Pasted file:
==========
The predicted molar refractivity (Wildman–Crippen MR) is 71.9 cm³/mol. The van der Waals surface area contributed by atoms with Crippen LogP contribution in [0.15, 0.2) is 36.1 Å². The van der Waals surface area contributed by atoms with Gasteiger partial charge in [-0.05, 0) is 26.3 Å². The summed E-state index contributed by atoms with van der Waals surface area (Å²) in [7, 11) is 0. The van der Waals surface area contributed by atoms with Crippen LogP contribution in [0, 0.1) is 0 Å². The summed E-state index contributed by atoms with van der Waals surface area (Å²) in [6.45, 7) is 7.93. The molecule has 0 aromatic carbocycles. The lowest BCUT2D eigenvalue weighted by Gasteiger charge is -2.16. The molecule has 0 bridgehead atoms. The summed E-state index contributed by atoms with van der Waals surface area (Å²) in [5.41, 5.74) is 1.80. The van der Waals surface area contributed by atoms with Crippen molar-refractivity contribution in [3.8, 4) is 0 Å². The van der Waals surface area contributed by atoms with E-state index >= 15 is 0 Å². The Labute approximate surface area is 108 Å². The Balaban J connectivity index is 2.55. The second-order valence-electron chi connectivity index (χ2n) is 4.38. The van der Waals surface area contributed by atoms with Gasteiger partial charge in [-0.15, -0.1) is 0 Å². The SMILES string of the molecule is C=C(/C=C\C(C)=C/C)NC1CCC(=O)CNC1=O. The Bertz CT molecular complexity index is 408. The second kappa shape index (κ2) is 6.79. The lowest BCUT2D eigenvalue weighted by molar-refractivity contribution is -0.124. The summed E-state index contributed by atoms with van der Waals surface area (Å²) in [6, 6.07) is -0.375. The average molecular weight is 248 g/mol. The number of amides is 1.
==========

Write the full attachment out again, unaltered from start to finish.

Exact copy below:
The predicted molar refractivity (Wildman–Crippen MR) is 71.9 cm³/mol. The van der Waals surface area contributed by atoms with Crippen LogP contribution in [0.15, 0.2) is 36.1 Å². The van der Waals surface area contributed by atoms with Gasteiger partial charge in [-0.05, 0) is 26.3 Å². The summed E-state index contributed by atoms with van der Waals surface area (Å²) in [7, 11) is 0. The van der Waals surface area contributed by atoms with Crippen LogP contribution in [0, 0.1) is 0 Å². The summed E-state index contributed by atoms with van der Waals surface area (Å²) in [6.45, 7) is 7.93. The molecule has 0 aromatic carbocycles. The lowest BCUT2D eigenvalue weighted by Gasteiger charge is -2.16. The molecule has 0 bridgehead atoms. The summed E-state index contributed by atoms with van der Waals surface area (Å²) in [5.41, 5.74) is 1.80. The van der Waals surface area contributed by atoms with Crippen molar-refractivity contribution in [3.8, 4) is 0 Å². The van der Waals surface area contributed by atoms with E-state index >= 15 is 0 Å². The Labute approximate surface area is 108 Å². The Balaban J connectivity index is 2.55. The second-order valence-electron chi connectivity index (χ2n) is 4.38. The van der Waals surface area contributed by atoms with Gasteiger partial charge in [-0.15, -0.1) is 0 Å². The SMILES string of the molecule is C=C(/C=C\C(C)=C/C)NC1CCC(=O)CNC1=O. The Bertz CT molecular complexity index is 408. The second kappa shape index (κ2) is 6.79. The lowest BCUT2D eigenvalue weighted by molar-refractivity contribution is -0.124. The summed E-state index contributed by atoms with van der Waals surface area (Å²) in [6, 6.07) is -0.375. The average molecular weight is 248 g/mol. The number of amides is 1.